If you are going to truly enjoy good sushi, you should be enjoying it all. From how a properly formed nigiri will break apart (not sticky/chewy) when you bite into it. Each grain of rice should have the right amount of tooth to each kernel, to the sushi shari/sumeshi (rice) at perfect room temperature. To top it all off, a proper shari su (seasoning: is a typical blend of salt, sugar, vinegar, sake/mirin, and konbu) is key. If that all happens, all I got to say is, respect the sushi rice.


So good, sujiko (roe) and kegani (horsehair crab)

3. “What’s fresh?”

Asking this to the sushi chef does not signify to them, ensure, or define you as a connoisseur. Instead, it labels you as a d’bag because every time I hear it being asked at a Japanese sushi bar to the sushi chef, I cringe. The reason being is that they would not be serving it if it were not at its optimum “freshness.” The old stuff gets thrown out or cooked and fed to the staff (I know that from firsthand experience).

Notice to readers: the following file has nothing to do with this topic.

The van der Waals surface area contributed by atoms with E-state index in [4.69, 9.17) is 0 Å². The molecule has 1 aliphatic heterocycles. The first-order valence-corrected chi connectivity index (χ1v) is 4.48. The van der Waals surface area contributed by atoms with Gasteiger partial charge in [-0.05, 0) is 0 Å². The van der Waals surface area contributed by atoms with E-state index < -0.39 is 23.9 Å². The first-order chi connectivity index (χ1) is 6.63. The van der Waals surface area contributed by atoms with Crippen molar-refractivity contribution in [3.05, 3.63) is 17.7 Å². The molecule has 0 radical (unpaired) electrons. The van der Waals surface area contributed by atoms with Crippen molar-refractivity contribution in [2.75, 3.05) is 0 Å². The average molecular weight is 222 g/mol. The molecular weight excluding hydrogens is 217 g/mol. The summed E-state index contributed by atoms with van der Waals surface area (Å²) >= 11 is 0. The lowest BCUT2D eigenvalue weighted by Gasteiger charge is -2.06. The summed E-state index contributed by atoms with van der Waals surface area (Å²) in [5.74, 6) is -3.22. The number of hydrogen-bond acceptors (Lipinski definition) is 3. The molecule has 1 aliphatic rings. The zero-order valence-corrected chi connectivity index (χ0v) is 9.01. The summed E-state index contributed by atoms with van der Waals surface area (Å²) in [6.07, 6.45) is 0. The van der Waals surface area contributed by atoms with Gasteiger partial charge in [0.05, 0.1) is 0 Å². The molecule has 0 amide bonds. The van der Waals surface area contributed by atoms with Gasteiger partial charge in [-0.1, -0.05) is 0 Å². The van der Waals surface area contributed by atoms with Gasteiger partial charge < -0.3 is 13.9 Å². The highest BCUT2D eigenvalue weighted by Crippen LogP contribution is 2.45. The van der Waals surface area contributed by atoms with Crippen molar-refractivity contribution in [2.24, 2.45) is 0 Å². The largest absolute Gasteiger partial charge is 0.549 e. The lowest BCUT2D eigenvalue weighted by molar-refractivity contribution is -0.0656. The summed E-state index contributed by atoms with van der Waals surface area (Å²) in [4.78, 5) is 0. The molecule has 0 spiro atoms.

Although if you’re going to ask if it’s fresh, you’re better off asking about that hot dog at 7-11 which I think you already know the answer to because the roller grill, heat lamps, deep fryer, and Chef Mic(rowave) always says “yeah buddy, it’s very fresh.”


Tasty and fishy

4. “The fish smells fishy”

It’s Fish. If you do not complain about pork being too porky, beef being too beefy, or chicken being too, well chickeny, if that is a thing, maybe you just don’t like fish.

Fish also being too fishy seems to only be an issue when it comes to Americans which is why most Americans do not like or favor hikarimono (iwashi to kohada aka silver, shiny fish). That’s not the case with the Japanese because they love it, but that should not be a surprise since Japan is a seafood-loving country.

Also, any fish to beef that is aged, has increased monosodium glutamates aka the stuff that makes it taste beefier, fishier, and tastier. So it will also have a stronger smell.